At 19, Olivia Vivian of Perth, Australia, is the oldest member of the Australian artistic gymnastics team that will go to the 2008 Summer Olympics. But she hasn’t even started at OSU yet. Vivian will come to Oregon State in the fall to join the Beavers gymnastics team. Until then, her focus is on Beijing. Vivian was one of six gymnasts nominated to form Australia’s national team. “I feel that we have picked the strongest team,” coach Peggy Liddick said. “The bottom line was their potential to contribute to the team score, and if all else was equal there, we had to go with international experience.”

Although Australia has never won an artistic gymnastics medal, Liddick believes her team has the talent and depth to make history in Beijing. To find out more about Olivia Vivian’s journey to the Olympics, check out her blog.

Brian Barden

Former OSU infielder Brian Barden was one of 23 players named to the 2008 USA Baseball Olympic Team, making him the first Beaver baseball player to compete in the Olympics. Baseball competition is scheduled to start Aug. 13 and conclude with medal games on Aug. 23. Currently with the Memphis Redbirds, a St. Louis Cardinals affiliate, Barden has played in 89 games this season and is batting .303 with nine home runs and 34 RBIs.

Barden, a native of Templeton, Calif., was drafted in the sixth round of the 2002 Major League Baseball First-Year Player Draft by the Arizona Diamondbacks. He was one of three Beavers who made their MLB debuts in 2007. He appeared in eight games with the Diamondbacks and 15 with the Cardinals.

Josh Inman

Former Oregon State rower Josh Inman and teammate Matt Schonbrich of St. Paul, Minn., originally qualified for the U.S. Olympic Team in the pairs in early June. Shortly after, though, the coaching staff made a change of plans and decided Inman would row in the men’s eight. “Competing in the Olympics has been a dream of mine since I started rowing at Oregon State,” Inman said. “The choice between rowing in the eight or the pair really came down to where I was most comfortable and felt I could be the most helpful.”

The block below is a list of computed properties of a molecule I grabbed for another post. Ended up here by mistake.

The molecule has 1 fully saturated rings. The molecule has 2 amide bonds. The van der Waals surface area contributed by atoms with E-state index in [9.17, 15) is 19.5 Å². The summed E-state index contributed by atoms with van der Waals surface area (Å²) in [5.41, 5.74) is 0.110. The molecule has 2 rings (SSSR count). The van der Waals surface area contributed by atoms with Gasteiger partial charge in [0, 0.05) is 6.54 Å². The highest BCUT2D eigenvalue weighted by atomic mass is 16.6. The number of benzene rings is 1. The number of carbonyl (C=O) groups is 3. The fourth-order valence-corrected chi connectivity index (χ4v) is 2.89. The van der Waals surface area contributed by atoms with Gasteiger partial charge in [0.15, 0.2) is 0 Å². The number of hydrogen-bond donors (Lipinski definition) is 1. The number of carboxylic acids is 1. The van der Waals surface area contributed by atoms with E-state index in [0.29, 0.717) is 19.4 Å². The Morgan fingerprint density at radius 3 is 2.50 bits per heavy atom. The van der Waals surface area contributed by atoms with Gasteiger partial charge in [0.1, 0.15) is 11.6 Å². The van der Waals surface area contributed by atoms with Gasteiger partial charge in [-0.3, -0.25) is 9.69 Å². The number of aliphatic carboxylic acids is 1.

Inman, the 2005 U.S. Rowing Male Athlete of the Year, lettered on the varsity crew at OSU from 2000-2002. He led the Beavers’ varsity-8 to a fourth-place finish in the 2002 Intercollegiate Rowing Association National Championships in New Jersey, the highest finish ever for OSU.

Update: Josh Inman and the U.S. men’s eight won Olympic bronze on Sunday, August 16 in Beijing. Inman and his teammates finished in 5:25.34, behind gold medalists Canada and silver medalists Britain.

Robbie Findley

Former OSU soccer star Robbie Findley is an alternate for the U.S. Soccer team this summer in Beijing. Findley was the first Beaver soccer player to be named First Team All-Pac-10 three times, and he finished his four-year collegiate career with OSU as the school’s third all-time leading scorer with 28 goals. Findley is the starting striker on the MLS team Real Salt Lake.

Anna Putnam uses nanotechnology to create a revolutionary battery.

Anna Putnam is on the edge of innovation with nanotechnology
Anna Putnam is on the edge of innovation with nanotechnology

Undergrad Anna Putnam is squirming. The interviewer has touched a raw nerve in the chemical engineering major. “You’re digging deeply into my life,” she says, shifting in her chair. Her confession comes with reluctance: “My first term at OSU, I struggled in math.” Pressed, she admits the worst: “I got a C in vector calculus.”

For the University Honors College student who had breezed through Advanced Placement calculus and chemistry at Oregon’s Clackamas High School, a grade of “average” was a jarring wake-up call. “Before I got to the university,” the 2005 senior class valedictorian explains, “I never had to study very hard.”

In the three years since that rude awakening, nothing less than an A has darkened Putnam’s grade report. She has gone on to collect scholarships like most students collect songs on their iPods. The American Engineering Association Scholarship from Intel and OSU’s Presidential Scholarship are among them.

Now, Putnam has advanced from the front of the class to the front edge of innovation, where chemical engineering meets nanoscience and “drop-on-demand” printing technologies.